At least 44 states refuse to hand over all data requested by Trump’s “fraud” commission.

At Least 44 States Refuse to Hand Over All Data Requested by Trump’s “Fraud” Commission

At Least 44 States Refuse to Hand Over All Data Requested by Trump’s “Fraud” Commission

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July 4 2017 3:10 PM

At Least 44 States Refuse to Hand Over All Data to Trump’s “Fraud” Commission

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President-elect Donald Trump and Kris Kobach, Kansas secretary of state, pose for a photo following their meeting with at Trump International Golf Club on Nov. 20 in Bedminster Township, New Jersey.

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The vast majority of states are pushing back against the Trump administration’s request for personal voter information as part of a supposed probe into election fraud. CNN surveyed all 50 states and found that most say they cannot provide all the data requested by the controversial commission. The refusal to hand over all the information came less than a week after Kansas Secretary of State Kris Kobach, vice chairman of the Presidential Advisory Commission on Election Integrity, sent a letter to all the states on Wednesday requesting lots of voter data.

According to CNN’s survey, two states—Florida and Nebraska—say they’re still reviewing the request for information while two others didn’t reply to the news channel’s request for information. Six states say they have yet to receive an official request for the data but four of them have already said they won’t provide all the information that is requested.

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Trump criticized states that were withholding some of the voter data over the weekend, wondering, “What are they trying to hide?”

Under that logic, it seems most states are trying to hide something. After all, only three states—Colorado, Missouri, and Tennessee—explicitly praised the work of the commission while 19 openly criticized the request for data.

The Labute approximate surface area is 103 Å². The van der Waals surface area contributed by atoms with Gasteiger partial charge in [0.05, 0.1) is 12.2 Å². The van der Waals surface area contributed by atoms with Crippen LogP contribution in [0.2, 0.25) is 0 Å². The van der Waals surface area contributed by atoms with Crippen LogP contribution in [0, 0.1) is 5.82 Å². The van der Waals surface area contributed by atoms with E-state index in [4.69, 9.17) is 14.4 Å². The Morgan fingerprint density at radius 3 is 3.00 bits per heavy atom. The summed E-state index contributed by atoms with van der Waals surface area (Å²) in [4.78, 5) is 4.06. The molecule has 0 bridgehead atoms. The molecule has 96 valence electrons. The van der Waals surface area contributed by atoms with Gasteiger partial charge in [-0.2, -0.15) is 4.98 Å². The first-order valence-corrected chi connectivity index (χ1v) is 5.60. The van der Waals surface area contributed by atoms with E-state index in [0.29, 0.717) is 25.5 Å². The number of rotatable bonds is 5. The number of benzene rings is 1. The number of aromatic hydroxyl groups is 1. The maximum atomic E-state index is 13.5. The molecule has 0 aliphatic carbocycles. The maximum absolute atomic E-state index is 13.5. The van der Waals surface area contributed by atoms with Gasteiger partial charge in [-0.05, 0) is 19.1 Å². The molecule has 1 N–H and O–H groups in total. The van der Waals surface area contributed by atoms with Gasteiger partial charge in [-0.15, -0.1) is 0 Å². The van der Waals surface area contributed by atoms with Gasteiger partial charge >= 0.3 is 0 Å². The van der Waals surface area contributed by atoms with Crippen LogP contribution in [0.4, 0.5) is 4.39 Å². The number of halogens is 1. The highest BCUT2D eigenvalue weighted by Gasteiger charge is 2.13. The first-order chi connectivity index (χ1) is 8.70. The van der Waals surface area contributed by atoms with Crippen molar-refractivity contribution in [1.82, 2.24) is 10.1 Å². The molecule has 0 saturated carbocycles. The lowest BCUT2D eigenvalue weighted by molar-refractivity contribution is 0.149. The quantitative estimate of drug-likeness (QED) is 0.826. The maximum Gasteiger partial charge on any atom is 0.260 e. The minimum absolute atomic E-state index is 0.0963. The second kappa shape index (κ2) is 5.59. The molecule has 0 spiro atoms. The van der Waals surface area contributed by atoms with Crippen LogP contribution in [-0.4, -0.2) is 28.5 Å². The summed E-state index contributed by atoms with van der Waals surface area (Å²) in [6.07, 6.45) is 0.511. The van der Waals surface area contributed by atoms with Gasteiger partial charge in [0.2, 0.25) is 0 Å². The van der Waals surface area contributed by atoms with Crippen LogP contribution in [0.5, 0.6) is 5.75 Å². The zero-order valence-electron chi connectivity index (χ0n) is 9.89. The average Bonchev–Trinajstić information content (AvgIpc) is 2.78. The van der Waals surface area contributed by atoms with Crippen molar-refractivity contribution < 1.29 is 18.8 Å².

The letter Kobach sent to states last week requested names, addresses, dates of birth, political affiliation, last four digits of social security numbers, and a list of elections they voted in since 2006, among other data. Although the commission made clear it was only seeking information that is already public under state laws it seems it didn’t have much of an idea about voter privacy laws. All the states that responded to the request, for example, made clear they couldn’t provide Social Security numbers. Many are also none too happy that the commission is asking them to submit the information through an online portal rather than by filing a voter information request as is the standard procedure for anyone requesting that kind of public information.

Several large newspapers published editorials harshly criticizing the commission in their Fourth of July editions. “As the nation marks 241 years of independence, the most pressing voting issue should be getting those tens of millions of nonparticipating Americans registered and to the polls, so that their voices can be heard,” the New York Times' editorial board wrote. “If the paranoid voter-fraud crusaders devoted a fraction of their inquisitorial energy to solving that vexing problem, now that would be something to celebrate.”

Daniel Politi has been contributing to Slate since 2004 and wrote the Today’s Papers column from 2006 to 2009. Follow him on Twitter.